As a lord of his people, Howland probably had a better education and some knowledge of the Faith. I doubt though, as a northman and a probably follower of the Old Gods, that his most likely cursory knowledge of the Faith would be enough for him to successfully impersonate a travelling septon. To use the lingo of the books, it'd take one hell of a great bit of mummery for a non-practioner to fool not just the average follower of the Seven but also to then ascend over all other candidates to the position of the High Septon. A trained and intelligent mummer might be able to do this. Maybe even one of the Faceless as well. But a crannogman from the most isolated, inhospitable, and backwards part of all of Westeros? It doesn't seem all that plausible on that basis alone IMHO.

I do like the theory, and enough parts of the books (such as the physical similarity between Howland and the Sparrow) have been underlined to make it seem logical. It could all be just a swerve though by GRRM. I won't be disappointed if Howland = HS when it's all said and done but I just don't see it as likely.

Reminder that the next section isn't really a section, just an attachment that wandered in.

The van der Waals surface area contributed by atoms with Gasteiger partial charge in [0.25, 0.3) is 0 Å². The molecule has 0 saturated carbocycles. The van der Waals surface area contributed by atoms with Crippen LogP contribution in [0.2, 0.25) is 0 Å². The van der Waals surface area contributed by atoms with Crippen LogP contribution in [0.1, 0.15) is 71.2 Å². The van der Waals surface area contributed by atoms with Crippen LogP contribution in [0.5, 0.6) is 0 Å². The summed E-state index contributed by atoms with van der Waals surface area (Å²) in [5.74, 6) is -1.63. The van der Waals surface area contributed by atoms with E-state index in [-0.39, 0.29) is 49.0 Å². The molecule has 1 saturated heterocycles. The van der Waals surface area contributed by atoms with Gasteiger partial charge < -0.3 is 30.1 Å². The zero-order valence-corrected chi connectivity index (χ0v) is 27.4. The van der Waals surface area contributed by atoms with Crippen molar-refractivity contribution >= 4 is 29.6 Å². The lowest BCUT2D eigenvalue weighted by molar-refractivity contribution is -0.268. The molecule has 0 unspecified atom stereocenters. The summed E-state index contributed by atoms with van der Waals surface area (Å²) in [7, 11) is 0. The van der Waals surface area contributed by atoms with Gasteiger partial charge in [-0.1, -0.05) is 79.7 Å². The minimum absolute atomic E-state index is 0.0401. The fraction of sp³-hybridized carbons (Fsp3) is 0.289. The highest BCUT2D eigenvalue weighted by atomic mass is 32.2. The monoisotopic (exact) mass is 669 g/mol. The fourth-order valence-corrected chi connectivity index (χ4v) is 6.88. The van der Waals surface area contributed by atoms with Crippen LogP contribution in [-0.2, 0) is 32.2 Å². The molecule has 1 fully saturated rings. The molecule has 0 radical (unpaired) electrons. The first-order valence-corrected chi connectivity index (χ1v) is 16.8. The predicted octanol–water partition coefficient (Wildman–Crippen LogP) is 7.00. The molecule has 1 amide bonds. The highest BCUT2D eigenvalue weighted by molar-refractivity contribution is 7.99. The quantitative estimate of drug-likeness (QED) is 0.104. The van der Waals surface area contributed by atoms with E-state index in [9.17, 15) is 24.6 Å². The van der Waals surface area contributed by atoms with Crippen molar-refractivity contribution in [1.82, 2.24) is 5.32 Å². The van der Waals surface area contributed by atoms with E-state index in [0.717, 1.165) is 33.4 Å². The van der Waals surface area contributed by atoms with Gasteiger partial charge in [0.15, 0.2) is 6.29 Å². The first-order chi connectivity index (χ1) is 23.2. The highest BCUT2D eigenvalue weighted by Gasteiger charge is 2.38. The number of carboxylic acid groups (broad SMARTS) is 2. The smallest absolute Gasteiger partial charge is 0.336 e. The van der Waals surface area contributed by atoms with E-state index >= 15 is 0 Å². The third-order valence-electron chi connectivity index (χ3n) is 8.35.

That's fair comment, although remember that he didn't ascend over other septons in the usual course of voting. It was a coup by his followers.

My own view on this particular aspect was set out in the previous iteration of the thread.

Howland Reed can 'weave words'.

Knowing (as we do from the story of the KotLT) that Howland Reed is not a fighter, I have often wondered how he saved Ned from Arthur Dayne. Was it guerilla tactics, or did he 'weave words' in some way to save Ned? I wonder what 'weave words' means.

Does this mean he can bewitch with his words or that he is a very charismatic orator or a persuasive man? I don't know, but I think it will prove important. However, being charismatic would certainly help to gain followers along the way, to persuade them and maybe even manipulate them into following him.

Whether it's religion or politics, charismatic leaders can and do obtain extraordinary loyalty from their followers.

Howland Reed worships the Old Gods.